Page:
Abu Dhabi, UAEWednesday 8 July 2020

Bang on a Can All-Stars, the masters of fusion, to perform at NYUAD

How American music ensemble Bang on a Can All Stars broke down the barriers between classical music and rock n' roll.
American ensemble Bang on a Can have been trailblazers in combining classical music with jazz and rock. Photo by Stephanie Berger
American ensemble Bang on a Can have been trailblazers in combining classical music with jazz and rock. Photo by Stephanie Berger

It is not all that surprising to see an electric guitar as part of a classical-music ensemble these days, or to sit in a concert hall and hear works composed by a rock star.

Just two decades ago, the musical landscape was very different. Even in trailblazing New York City, music circles were divided between the academic, compositional inventions of the “uptown” concert halls, while noisier, improvised experiments found a home in “downtown” Manhattan’s scruffy club scene. This stark, social divide was replicated in cities around the globe.

A key ingredient in the cosmopolitan blending of highbrow and lowbrow are Bang on a Can All-Stars, a small-group ensemble that combine the formal rigour of contemporary classical music with the improvisational daring of jazz, and the in-your-face visceral energy of rock.

They think nothing of performing works by Terry Riley, Brian Eno, Ornette Coleman and Thurston Moore in the same evening – and the ensemble will make their UAE debut tonight on Thursday, February 2, at New York University Abu Dhabi.

Clarinettist Ken Thomson describes Bang on a Can’s contribution to this shift in attitudes as “huge” – and can do so without fear of accusations of hubris.

A recent addition, who joined the 25-year-old ensemble four years ago, Thomson grew up watching barriers fall around him – fuelled in no small way by the brazen approach of founders Michael Gordon, David Lang and Julia Wolfe.

“A lot of the groundbreaking work they were doing doesn’t seem that groundbreaking any more,” says Thomson.

The “All Stars” ensemble is the touring offshoot of the larger Bang on a Can organisation, which was founded in 1987 for a one-off marathon concert that has become an annual NYC institution. Since 2002, the group’s annual, educational Summer Institute of Music – nicknamed “Banglewood” – has proved to be a fertile breeding ground for forward-thinking modern composers.

“The division of musical communities, the splinters that existed, have really gone,” says Thomson. “That all comes out of Bang on a Can’s efforts.”

This barrier-less approach will be on display at the first of three Abu Dhabi concerts from the sextet, who paint bright and thrilling sonic colours with a line-up featuring clarinet, cello, electric guitar, keyboards, percussion and double bass.

Thursday’s programme will showcase this patented crossover approach, with one piece composed by each of the group’s three founders.More tonal flavours are expected at the show in the world premiere of a new work by Emirati-American composer Mohammed Fairouz, commissioned for the occasion by the university and Abu Dhabi Festival.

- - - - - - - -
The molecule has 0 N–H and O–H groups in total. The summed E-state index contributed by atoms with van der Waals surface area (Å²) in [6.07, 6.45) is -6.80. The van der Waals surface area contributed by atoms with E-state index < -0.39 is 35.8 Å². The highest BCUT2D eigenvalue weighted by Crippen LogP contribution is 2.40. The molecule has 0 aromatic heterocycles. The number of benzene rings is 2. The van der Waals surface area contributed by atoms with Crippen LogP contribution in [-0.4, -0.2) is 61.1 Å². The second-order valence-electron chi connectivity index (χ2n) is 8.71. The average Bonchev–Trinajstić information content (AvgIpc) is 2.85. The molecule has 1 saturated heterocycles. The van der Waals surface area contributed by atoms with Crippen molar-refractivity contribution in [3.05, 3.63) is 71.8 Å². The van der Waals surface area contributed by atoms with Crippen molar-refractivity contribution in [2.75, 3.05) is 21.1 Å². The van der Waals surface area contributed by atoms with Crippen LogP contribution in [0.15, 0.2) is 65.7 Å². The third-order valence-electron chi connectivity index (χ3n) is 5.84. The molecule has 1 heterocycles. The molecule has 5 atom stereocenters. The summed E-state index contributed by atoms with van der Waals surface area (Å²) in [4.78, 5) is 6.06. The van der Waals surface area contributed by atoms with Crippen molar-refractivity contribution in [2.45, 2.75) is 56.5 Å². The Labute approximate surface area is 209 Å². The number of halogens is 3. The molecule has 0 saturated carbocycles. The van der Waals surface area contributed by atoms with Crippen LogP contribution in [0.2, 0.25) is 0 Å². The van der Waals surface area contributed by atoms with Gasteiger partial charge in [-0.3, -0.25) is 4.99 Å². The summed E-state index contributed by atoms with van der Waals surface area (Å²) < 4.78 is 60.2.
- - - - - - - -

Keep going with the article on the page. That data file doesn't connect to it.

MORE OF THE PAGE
The second-half of the evening’s entertainment will delve into the All Stars’ most recent release, Field Recordings, an anniversary project inspired by the seminal recorded archives of American ethnomusicologist Alan Lomax, and the transcriptions of European folk music by Leoš Janácek and Béla Bartók.

Transplanting the concept into the 21st century, Bang on a Can commissioned contemporary composers to make their own audio and video “field recordings”, and produce an accompanying score to be performed live alongside them, creating “a real-time juxtaposition between the recording and the composer reacting to it”, says Thomson.

Several of the six selections that will be performed in Abu Dhabi highlight the group’s cool, cultish, crossover credentials. Contributions come from Bryce Dessner – best known as guitarist with alt-rock band The National – Oscar-nominated Icelandic film composer Jóhann Jóhannsson, and Tyondai Braxton, formally of experiment-rock group Battles.

Braxton recorded ambient audio from a casino, a decadent din littered with the “goofy sounds” from slot machines.

“In some ways we’re being playful, but I always think that there’s a darker undertone of people losing money and becoming destitute,” says Thomson.

From the classical world, minimalist master Steve Reich contributed a segment from his multimedia opera, The Cave, with the ensemble employed to create a drone harmonising with accompanying crowd noise.

With A Wonderful Day, meanwhile, British composer Anna Clyne recorded a homeless man singing on the streets of Chicago, and composed a “beautiful soundscape” around the song.

These works will feature in tonight’s show, hosted by the university Arts Center’s new 700-capacity Red Theater.

The ensemble will return next Thursday (February 9) for two performances of Steel Hammer, a crossover theatre collaboration with New York’s SITI Company.

Inspired by African-American folk hero John Henry, it features four plays – by Kia Corthron, Will Power, Carl Hancock Rux and Regina Taylor – that creatively explore the subject of human versus machine, with music and lyrics by Wolfe. It debuted in 2014, and the Abu Dhabi performances are the first outside of the United States.

“It was described as a blind date when the two companies met for the first time,” says Thomson. “It’s one that worked out.”

• Bang on a Can All-Stars perform at Red Theater, The Arts Center, NYUAD, Thursday, February 2 at 8pm. Steel Hammer is at the same venue next Thursday at 2pm and 8pm. Register at www.nyuad-artscenter.org for free tickets


Updated: February 1, 2017 04:00 AM



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